Dear Abby:

Six months ago I met a great guy I'll call Joe. Things have gotten serious and we have discussed living together. A couple of weeks ago, Joe spent the weekend at my place. When I got up to prepare breakfast, I was shocked to see him walk through my front door after retrieving my newspaper -- stark naked.

I live in a wooded area with few neighbors. Joe had to stroll down a long private driveway to the public street to get the paper. Anyone could have seen him. There are little kids in the neighborhood. To top things off, it was chilly outside and raining.

I asked Joe why he went outside naked in the rain, and he tried to shrug it off as no big deal. He replied, "I didn't want to get my clothes wet."

I haven't been able to think about anything else for days. I'm considering breaking up with him over this. Joe seems perfect in every other way. He's handsome, successful and even-tempered. I live in a small town and can't risk my reputation by being in a relationship with the local flasher. He thinks I'm making a big deal out of something innocent. What should I do?

Mortified in Minnesota

First of all, count your blessings. I know a doctor in Minnesota who likes to shave naked in the snow. He says he gets a closer shave that way. Of course, he hasn't caught pneumonia yet or been reported to the police -- and his wife is open-minded.

Because you live in a secluded area, it's possible your friend didn't realize he could be seen by anyone -- young or old. Put him on notice that when he's at your house, he is not to go outside au naturel. If he respects your feelings, he'll abide by your wishes. If he doesn't, Nature Boy is not the man for you -- and could be courting a "close shave" with the law in your community.

Dear Abby:

I am one of your male readers. I posted my profile on an Internet site for singles. The site contains a significant amount of personal information. All the information I entered was accurate except for my age: I said I was six years younger.

I did it for two reasons: First, I neither look nor act my age. I take excellent care of my body and my chronological age doesn't reflect who I am. Second, individuals conduct a search based on only two parameters -- the age range desired and geographic location. Thus, many women would never view my profile because I would fall outside the age range considered acceptable.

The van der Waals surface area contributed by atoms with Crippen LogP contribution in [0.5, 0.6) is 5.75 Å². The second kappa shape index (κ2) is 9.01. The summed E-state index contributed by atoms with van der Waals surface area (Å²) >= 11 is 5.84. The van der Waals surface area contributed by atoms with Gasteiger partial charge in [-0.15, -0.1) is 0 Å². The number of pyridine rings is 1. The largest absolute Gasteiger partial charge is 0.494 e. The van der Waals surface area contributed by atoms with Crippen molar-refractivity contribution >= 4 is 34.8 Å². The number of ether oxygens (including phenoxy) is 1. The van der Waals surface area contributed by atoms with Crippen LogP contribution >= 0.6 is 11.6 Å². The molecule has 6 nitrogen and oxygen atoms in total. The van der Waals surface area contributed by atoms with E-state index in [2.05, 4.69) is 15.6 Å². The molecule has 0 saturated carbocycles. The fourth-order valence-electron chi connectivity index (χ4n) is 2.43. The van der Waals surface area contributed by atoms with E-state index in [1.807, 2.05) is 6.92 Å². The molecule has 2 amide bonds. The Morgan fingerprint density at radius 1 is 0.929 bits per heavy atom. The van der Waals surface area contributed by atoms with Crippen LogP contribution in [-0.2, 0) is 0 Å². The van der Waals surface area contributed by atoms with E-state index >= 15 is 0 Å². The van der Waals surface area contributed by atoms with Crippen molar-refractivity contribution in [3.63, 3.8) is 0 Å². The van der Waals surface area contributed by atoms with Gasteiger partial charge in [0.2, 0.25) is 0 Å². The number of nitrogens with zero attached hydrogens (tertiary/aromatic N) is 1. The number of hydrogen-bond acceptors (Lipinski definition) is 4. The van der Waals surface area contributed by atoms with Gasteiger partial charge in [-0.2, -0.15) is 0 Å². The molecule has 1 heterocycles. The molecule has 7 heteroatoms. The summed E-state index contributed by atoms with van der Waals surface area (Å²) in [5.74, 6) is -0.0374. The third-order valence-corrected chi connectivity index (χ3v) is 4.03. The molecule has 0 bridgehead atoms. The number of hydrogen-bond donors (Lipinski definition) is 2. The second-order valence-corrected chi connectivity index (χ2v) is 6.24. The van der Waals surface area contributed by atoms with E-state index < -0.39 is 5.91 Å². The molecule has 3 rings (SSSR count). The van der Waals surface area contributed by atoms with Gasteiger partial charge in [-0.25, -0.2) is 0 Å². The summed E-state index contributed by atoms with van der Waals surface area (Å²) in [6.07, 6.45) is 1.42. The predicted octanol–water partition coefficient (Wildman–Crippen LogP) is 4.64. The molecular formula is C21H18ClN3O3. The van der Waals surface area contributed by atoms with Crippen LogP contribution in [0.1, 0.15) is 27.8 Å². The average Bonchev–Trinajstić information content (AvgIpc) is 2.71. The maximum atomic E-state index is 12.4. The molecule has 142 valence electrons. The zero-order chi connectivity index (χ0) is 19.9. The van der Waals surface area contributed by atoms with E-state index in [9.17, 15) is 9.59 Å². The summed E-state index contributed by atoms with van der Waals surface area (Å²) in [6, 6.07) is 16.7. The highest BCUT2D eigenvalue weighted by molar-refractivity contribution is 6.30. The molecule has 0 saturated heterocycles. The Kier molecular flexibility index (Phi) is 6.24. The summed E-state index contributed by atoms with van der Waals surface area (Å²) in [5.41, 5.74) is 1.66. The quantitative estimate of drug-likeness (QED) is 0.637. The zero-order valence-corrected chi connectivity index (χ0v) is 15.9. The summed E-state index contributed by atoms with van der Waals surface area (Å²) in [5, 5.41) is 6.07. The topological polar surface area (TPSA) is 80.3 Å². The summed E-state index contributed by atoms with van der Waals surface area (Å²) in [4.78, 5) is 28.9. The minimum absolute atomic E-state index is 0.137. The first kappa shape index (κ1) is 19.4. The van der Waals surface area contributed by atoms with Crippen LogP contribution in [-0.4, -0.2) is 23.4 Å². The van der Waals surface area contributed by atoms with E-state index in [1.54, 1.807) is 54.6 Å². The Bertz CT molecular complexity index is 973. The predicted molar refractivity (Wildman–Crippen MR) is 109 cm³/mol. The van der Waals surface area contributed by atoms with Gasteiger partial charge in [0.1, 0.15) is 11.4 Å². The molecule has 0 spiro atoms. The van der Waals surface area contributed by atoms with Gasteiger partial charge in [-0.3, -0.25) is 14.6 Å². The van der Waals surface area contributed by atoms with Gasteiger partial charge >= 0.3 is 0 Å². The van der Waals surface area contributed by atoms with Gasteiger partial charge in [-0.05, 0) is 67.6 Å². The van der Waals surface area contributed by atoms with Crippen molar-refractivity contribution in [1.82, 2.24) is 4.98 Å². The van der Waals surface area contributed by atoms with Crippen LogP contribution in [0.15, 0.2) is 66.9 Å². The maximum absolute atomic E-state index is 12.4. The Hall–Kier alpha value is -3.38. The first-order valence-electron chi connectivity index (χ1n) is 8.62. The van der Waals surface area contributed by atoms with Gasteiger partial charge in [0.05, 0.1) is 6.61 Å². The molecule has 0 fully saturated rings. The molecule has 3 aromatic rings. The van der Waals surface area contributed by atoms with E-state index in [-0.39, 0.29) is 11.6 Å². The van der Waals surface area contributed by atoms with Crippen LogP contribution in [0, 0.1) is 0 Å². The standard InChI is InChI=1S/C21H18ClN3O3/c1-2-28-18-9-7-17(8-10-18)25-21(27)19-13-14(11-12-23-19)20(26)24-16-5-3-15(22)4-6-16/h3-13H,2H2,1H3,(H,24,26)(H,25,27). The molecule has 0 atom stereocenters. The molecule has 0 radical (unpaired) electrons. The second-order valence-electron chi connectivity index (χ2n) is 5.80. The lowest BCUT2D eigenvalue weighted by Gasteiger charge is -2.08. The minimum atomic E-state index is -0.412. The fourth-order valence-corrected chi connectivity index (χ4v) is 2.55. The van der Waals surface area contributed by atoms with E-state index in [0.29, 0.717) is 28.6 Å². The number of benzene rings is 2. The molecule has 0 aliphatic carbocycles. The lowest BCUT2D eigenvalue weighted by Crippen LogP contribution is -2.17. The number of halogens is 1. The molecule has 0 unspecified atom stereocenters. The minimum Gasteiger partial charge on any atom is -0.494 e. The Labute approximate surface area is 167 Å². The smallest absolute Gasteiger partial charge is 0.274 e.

I sent and received several e-mails from a delightful young lady. At one point, she asked me whether the age listed in my profile was accurate. I told her the truth and the rationale I had used for listing myself as younger. She immediately informed me that she was no longer interested in communicating with me because I had lied.

Was I wrong to list an age in my profile that wasn't accurate, even though I am more youthful than most people my age?

Looking for Love, Columbus, Ohio

Yes, you were wrong. Although many people of both sexes lie online -- about everything from height to weight to income level -- the truth has a way of coming to light in the end. And when it does, the inevitable question that follows is: "What else has this person been lying about?" That's a very poor way to start any meaningful relationship.

It is best not to engage in false advertising -- and if you're going to post a photograph, make it a recent one so there are no disappointments.

Dear Abby is written by Abigail Van Buren, also known as Jeanne Phillips, and was founded by her mother, Pauline Phillips. Write Dear Abby at www.DearAbby.com or P.O. Box 69440, Los Angeles, Calif. 90069.

(c)2004, Universal Press Syndicate